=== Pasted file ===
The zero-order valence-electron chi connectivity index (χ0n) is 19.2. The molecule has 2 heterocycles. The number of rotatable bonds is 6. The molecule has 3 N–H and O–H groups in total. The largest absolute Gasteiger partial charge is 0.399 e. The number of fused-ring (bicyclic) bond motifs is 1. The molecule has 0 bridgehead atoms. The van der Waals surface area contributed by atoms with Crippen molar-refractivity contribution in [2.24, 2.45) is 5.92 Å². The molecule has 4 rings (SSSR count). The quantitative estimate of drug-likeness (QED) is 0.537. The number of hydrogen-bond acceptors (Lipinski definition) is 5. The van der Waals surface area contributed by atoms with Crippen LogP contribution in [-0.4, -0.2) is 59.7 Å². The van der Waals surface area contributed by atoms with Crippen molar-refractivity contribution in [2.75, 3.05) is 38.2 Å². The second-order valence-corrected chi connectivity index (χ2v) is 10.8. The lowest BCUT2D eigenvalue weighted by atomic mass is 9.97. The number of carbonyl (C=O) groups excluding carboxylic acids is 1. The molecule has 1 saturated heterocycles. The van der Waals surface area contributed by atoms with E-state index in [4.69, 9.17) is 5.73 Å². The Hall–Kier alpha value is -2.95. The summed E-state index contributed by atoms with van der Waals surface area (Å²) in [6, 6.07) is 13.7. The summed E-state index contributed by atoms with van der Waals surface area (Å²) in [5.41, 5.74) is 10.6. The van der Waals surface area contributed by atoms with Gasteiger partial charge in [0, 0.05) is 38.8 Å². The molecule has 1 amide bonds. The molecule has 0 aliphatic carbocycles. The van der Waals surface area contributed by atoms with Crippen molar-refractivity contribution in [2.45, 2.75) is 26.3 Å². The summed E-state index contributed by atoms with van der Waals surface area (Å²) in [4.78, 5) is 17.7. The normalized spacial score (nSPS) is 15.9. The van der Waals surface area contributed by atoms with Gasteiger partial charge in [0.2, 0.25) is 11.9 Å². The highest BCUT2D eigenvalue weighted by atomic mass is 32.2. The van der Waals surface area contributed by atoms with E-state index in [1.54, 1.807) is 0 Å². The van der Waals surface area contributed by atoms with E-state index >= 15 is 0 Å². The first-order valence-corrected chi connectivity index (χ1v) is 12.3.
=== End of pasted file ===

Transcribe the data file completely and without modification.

The zero-order valence-electron chi connectivity index (χ0n) is 19.2. The molecule has 2 heterocycles. The number of rotatable bonds is 6. The molecule has 3 N–H and O–H groups in total. The largest absolute Gasteiger partial charge is 0.399 e. The number of fused-ring (bicyclic) bond motifs is 1. The molecule has 0 bridgehead atoms. The van der Waals surface area contributed by atoms with Crippen molar-refractivity contribution in [2.24, 2.45) is 5.92 Å². The molecule has 4 rings (SSSR count). The quantitative estimate of drug-likeness (QED) is 0.537. The number of hydrogen-bond acceptors (Lipinski definition) is 5. The van der Waals surface area contributed by atoms with Crippen LogP contribution in [-0.4, -0.2) is 59.7 Å². The van der Waals surface area contributed by atoms with Crippen molar-refractivity contribution in [2.75, 3.05) is 38.2 Å². The second-order valence-corrected chi connectivity index (χ2v) is 10.8. The lowest BCUT2D eigenvalue weighted by atomic mass is 9.97. The number of carbonyl (C=O) groups excluding carboxylic acids is 1. The molecule has 1 saturated heterocycles. The van der Waals surface area contributed by atoms with E-state index in [4.69, 9.17) is 5.73 Å². The Hall–Kier alpha value is -2.95. The summed E-state index contributed by atoms with van der Waals surface area (Å²) in [6, 6.07) is 13.7. The summed E-state index contributed by atoms with van der Waals surface area (Å²) in [5.41, 5.74) is 10.6. The van der Waals surface area contributed by atoms with Gasteiger partial charge in [0, 0.05) is 38.8 Å². The molecule has 1 amide bonds. The molecule has 0 aliphatic carbocycles. The van der Waals surface area contributed by atoms with Crippen molar-refractivity contribution in [2.45, 2.75) is 26.3 Å². The summed E-state index contributed by atoms with van der Waals surface area (Å²) in [4.78, 5) is 17.7. The normalized spacial score (nSPS) is 15.9. The van der Waals surface area contributed by atoms with Gasteiger partial charge in [0.2, 0.25) is 11.9 Å². The highest BCUT2D eigenvalue weighted by atomic mass is 32.2. The van der Waals surface area contributed by atoms with E-state index in [1.54, 1.807) is 0 Å². The van der Waals surface area contributed by atoms with E-state index >= 15 is 0 Å². The first-order valence-corrected chi connectivity index (χ1v) is 12.3.